Today's immigrants face an entirely different political-economic landscape. Unlike most of their European counterparts a century ago, immigration restrictions mean that many newcomers to the United States are now here illegally. Workers from Latin America frequently migrate illegally without proper documentation; those from Africa, Asia, and Europe commonly arrive with business, worker, student, or tourist visas, then overstay them.

The urban areas where many immigrants arrive have undergone a 30-year decline in manufacturing jobs. The growing pool of service jobs which have come in their stead tend to be dispersed in small firms throughout the city. The proliferation of geographically dispersed subcontractors who compete on the basis of low wages encourages a process of informalization—a term referring to a redistribution of work from regulated sectors of the economy to new unregulated sectors of the underground or informal economy. As a result, wages and working conditions have fallen, often below government-established norms.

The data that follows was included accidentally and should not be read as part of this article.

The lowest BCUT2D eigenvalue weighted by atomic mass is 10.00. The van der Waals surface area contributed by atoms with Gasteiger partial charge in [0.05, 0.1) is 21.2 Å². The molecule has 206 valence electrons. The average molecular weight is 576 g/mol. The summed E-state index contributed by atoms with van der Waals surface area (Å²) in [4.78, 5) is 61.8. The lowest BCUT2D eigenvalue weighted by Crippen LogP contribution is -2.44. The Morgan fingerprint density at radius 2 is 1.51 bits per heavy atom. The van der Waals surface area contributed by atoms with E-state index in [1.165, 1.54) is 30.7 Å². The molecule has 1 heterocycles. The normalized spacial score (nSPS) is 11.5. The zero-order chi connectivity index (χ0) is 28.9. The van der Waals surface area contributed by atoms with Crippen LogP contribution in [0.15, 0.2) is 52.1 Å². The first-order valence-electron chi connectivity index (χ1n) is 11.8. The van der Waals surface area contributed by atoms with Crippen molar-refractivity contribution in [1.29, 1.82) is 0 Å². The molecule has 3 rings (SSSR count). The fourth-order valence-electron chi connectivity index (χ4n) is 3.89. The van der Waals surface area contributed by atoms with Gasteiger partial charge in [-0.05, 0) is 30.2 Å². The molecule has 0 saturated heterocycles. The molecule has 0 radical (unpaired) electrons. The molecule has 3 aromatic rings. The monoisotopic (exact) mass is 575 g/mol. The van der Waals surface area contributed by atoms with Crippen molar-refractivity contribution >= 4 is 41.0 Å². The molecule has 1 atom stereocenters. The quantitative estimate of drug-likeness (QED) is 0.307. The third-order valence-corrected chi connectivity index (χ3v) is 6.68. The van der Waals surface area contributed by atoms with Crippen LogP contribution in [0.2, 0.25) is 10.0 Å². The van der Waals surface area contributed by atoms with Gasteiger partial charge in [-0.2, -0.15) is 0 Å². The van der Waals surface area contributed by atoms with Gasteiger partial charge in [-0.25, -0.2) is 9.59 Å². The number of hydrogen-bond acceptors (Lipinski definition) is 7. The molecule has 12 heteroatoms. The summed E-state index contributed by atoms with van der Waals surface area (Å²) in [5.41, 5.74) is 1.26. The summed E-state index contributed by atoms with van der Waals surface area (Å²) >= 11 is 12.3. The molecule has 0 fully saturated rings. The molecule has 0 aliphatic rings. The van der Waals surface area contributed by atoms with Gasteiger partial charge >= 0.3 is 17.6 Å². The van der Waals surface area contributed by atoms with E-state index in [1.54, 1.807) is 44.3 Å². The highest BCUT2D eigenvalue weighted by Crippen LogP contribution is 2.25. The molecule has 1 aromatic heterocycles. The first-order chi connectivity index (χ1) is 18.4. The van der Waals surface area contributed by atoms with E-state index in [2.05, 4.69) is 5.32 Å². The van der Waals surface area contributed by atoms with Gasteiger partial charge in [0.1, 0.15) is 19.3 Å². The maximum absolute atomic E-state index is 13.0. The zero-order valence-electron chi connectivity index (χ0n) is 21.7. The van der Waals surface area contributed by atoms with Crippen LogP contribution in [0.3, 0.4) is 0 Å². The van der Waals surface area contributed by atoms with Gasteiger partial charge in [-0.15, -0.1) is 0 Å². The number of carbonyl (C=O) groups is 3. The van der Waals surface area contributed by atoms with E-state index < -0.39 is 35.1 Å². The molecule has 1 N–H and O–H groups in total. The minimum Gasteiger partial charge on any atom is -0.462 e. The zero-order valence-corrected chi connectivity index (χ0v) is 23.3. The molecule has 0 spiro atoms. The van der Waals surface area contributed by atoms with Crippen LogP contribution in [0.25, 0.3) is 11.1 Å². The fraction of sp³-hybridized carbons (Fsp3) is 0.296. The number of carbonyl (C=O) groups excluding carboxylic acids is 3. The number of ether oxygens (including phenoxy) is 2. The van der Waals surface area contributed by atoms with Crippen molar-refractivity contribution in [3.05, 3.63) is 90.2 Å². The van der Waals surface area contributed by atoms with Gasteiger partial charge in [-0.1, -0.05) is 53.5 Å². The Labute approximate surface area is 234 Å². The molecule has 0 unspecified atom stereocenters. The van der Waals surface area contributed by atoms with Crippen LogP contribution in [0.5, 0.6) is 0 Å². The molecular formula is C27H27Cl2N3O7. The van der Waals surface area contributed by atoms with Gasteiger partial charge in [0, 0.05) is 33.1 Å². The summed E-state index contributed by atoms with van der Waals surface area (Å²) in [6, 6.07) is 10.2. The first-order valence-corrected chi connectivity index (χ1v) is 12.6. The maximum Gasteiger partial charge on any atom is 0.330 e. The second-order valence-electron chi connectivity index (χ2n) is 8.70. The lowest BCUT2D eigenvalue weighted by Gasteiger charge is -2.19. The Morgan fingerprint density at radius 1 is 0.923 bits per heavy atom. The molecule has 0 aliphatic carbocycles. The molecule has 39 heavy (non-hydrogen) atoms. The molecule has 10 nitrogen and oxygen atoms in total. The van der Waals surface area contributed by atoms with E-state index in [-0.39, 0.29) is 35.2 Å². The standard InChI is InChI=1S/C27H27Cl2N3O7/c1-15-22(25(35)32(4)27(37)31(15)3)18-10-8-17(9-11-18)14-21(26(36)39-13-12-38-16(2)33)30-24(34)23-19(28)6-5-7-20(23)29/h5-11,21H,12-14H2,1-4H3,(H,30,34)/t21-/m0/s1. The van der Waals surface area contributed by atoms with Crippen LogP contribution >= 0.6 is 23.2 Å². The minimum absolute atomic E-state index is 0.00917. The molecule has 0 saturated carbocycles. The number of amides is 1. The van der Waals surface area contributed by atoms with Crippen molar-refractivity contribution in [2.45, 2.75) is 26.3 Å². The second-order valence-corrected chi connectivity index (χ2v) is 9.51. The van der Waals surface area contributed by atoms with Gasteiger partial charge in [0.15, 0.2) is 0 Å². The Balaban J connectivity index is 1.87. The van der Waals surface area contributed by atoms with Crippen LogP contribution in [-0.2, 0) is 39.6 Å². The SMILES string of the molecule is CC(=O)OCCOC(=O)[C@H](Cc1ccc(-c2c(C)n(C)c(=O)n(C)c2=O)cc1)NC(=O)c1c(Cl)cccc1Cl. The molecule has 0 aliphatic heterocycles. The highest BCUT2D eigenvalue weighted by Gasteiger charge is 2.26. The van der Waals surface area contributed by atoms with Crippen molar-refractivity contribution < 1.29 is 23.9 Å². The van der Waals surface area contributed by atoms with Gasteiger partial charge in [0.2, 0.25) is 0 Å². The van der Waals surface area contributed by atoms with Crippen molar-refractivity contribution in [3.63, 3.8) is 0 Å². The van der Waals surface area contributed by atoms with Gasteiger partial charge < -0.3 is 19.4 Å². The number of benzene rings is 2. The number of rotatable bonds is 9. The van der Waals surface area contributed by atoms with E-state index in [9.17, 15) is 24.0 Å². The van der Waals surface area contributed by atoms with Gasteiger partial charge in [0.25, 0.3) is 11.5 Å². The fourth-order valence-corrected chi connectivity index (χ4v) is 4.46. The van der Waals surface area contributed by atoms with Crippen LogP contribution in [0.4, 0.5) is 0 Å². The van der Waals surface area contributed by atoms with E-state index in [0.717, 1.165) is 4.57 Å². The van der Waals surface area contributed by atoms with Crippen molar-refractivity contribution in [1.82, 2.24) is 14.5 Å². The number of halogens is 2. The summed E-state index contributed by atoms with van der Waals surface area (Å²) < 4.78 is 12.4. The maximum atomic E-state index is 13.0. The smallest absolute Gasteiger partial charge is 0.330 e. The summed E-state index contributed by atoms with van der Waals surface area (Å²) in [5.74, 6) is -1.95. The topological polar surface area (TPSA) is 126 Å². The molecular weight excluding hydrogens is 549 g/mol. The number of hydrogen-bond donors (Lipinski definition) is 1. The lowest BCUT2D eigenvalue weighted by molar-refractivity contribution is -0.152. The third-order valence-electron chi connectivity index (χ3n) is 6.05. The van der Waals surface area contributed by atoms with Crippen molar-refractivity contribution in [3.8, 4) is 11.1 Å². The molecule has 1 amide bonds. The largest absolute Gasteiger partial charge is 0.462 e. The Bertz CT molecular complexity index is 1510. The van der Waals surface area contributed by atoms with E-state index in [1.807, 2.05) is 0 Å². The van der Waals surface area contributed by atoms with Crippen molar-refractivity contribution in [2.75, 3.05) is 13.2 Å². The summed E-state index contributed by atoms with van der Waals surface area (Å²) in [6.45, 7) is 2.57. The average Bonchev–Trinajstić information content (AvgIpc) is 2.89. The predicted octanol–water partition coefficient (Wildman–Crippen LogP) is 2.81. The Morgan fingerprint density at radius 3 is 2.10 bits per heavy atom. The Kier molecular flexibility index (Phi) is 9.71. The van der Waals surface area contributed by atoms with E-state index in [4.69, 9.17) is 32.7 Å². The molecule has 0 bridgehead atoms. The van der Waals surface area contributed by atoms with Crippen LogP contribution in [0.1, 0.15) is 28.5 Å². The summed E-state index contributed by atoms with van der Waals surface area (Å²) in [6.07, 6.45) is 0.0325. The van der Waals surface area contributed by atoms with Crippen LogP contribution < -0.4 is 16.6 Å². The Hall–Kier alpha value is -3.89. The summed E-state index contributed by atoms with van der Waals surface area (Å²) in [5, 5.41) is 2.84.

Although informal work is typically associated with the developing world—or Global South—observers are increasingly recognizing the link between the regulated and unregulated sectors in advanced industrial regions. (See "Unregulated Work," D&S, September/October 2005.) More and more the regulated sector depends on unregulated economic activity through subcontracting and outsourcing of work to firms employing low-wage immigrant labor. Major corporations employ or subcontract to businesses employing migrant workers in what were once established sectors of the economy with decent wages and working conditions.

Table 1: New York City Industries Employing the Greatest Numbers of Immigrant Workers
Industry Approximate Number of Immigrant Workers Immigrant Share of Industry's Employment (%) Median Hourly Wage of Industry's Immigrant Workforce (2003 Dollars)